2-year Treasury tops 4.2%, a 15-year high as Fed jolts short-term rates higher

The yield on the 2-year Treasury note notched a new 15-year high on Friday as markets assessed the Federal Reserve’s latest rate hike and what it means for the economy going forward.

Yields marched higher earlier in the session but last traded off the session’s highs and slightly lower.

The policy-sensitive 2-year Treasury hit a fresh 15-year record of 4.266% earlier in the session but was last trading off that high at 4.119%.

Meanwhile, the yield on the 10-year hit an 11-year high of 3.829% earlier in the session but last traded more than 1 basis point lower to 3.693%.

Yields and prices move in opposite directions, with one basis point equaling 0.01%.

The climb in yields came as markets weighed the implications of the Federal Reserve’s latest policy decisions as it signals its willingness to accept a recession ahead if it stops surging inflation.

The Fed on Wednesday delivered another large 75 basis point interest rate hike and indicated it intends to stay aggressive, bumping up interest rates to 4.6% in 2023 and 4.4% by the end of 2022. Global central banks took a note from the Fed’s playbook, implementing their own substantial hikes in the wake of the decision.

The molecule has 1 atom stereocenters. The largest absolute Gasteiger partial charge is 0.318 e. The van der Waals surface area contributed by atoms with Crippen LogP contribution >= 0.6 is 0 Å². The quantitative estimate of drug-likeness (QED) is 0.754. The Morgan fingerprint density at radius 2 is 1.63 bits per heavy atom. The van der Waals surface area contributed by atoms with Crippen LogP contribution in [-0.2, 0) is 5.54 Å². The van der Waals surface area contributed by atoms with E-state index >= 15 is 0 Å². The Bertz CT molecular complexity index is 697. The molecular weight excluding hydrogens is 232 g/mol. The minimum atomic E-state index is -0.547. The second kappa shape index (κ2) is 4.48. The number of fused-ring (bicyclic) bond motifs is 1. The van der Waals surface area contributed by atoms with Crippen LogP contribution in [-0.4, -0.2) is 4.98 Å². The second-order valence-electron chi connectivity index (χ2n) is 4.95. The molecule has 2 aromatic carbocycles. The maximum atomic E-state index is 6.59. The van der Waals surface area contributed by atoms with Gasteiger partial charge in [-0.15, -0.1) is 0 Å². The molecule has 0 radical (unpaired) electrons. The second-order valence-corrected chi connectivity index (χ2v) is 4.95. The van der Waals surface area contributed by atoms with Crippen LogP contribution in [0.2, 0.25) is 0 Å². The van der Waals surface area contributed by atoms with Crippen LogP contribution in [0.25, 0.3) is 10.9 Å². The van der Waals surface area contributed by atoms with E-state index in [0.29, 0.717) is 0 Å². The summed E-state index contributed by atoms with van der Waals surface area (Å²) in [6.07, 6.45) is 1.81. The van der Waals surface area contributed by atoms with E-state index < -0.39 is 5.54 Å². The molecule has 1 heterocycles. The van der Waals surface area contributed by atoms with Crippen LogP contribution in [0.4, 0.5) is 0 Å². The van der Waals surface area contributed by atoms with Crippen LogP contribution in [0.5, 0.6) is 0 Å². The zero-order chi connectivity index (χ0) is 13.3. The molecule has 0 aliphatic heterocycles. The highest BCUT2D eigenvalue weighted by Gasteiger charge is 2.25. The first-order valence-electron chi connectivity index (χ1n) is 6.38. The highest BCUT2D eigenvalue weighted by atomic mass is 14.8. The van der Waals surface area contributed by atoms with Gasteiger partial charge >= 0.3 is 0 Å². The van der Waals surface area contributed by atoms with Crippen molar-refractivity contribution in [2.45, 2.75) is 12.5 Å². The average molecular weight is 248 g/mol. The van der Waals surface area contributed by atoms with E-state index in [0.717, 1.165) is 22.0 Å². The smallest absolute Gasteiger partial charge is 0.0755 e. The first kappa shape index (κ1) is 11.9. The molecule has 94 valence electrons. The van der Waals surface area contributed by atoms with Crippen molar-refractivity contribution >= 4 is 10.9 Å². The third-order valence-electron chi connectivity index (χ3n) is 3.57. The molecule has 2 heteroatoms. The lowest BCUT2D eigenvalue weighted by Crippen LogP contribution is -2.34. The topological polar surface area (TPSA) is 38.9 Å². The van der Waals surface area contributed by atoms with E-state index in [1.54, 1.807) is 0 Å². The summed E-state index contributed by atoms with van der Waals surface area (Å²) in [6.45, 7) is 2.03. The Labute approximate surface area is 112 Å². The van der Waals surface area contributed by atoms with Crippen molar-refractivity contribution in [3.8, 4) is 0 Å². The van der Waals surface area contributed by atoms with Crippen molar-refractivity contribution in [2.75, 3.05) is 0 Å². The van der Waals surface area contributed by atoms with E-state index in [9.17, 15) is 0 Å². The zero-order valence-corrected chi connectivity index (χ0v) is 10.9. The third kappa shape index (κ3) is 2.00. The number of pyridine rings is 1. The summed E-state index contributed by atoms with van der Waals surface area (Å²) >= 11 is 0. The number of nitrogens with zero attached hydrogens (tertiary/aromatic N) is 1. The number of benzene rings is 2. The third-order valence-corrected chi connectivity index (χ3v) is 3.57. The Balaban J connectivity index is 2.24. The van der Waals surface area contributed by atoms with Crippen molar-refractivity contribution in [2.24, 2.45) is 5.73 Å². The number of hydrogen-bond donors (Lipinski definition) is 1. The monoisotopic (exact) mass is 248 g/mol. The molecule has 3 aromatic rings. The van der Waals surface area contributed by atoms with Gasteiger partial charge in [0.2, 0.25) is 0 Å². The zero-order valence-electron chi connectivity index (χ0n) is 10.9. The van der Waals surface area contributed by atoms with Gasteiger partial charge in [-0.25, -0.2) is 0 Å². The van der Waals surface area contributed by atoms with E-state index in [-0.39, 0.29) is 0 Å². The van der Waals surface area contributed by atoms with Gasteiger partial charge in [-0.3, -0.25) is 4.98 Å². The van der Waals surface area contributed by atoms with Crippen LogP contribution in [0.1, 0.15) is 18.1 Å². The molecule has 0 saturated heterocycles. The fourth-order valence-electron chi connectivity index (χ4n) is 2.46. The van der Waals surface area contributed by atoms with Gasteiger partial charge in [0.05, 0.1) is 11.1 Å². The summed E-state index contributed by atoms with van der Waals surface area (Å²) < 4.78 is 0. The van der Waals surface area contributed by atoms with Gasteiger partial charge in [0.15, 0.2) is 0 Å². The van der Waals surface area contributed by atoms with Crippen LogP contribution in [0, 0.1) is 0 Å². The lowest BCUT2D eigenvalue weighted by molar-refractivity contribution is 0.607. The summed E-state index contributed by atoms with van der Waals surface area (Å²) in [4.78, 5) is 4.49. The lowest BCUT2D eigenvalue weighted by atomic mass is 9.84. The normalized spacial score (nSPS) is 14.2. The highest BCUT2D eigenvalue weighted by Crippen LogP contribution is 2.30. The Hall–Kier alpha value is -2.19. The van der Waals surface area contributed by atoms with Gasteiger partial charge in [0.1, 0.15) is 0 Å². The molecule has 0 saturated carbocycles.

“While we are likely much closer to the end of the increase in global rates then we are the beginning, it’s still going to take a peak in global inflation and a drop in global economic activity for yields to stop this rise and begin to decline, wrote Tom Essaye of the Sevens Report in a note to clients Friday.

On the economic data front, September flash PMI data is set to be released on Friday, giving markets preliminary insight into the economic state of the manufacturing and services industries. The data is used as a key indicator for inflation and recession concerns as it reflects whether industries are growing or shrinking, as well as supply and demand.

Analysts are expecting the services sector to inch higher after contracting sharply in August. Meanwhile, growth in the manufacturing industry is set to drop, after slowing down close to 2020 levels last month.


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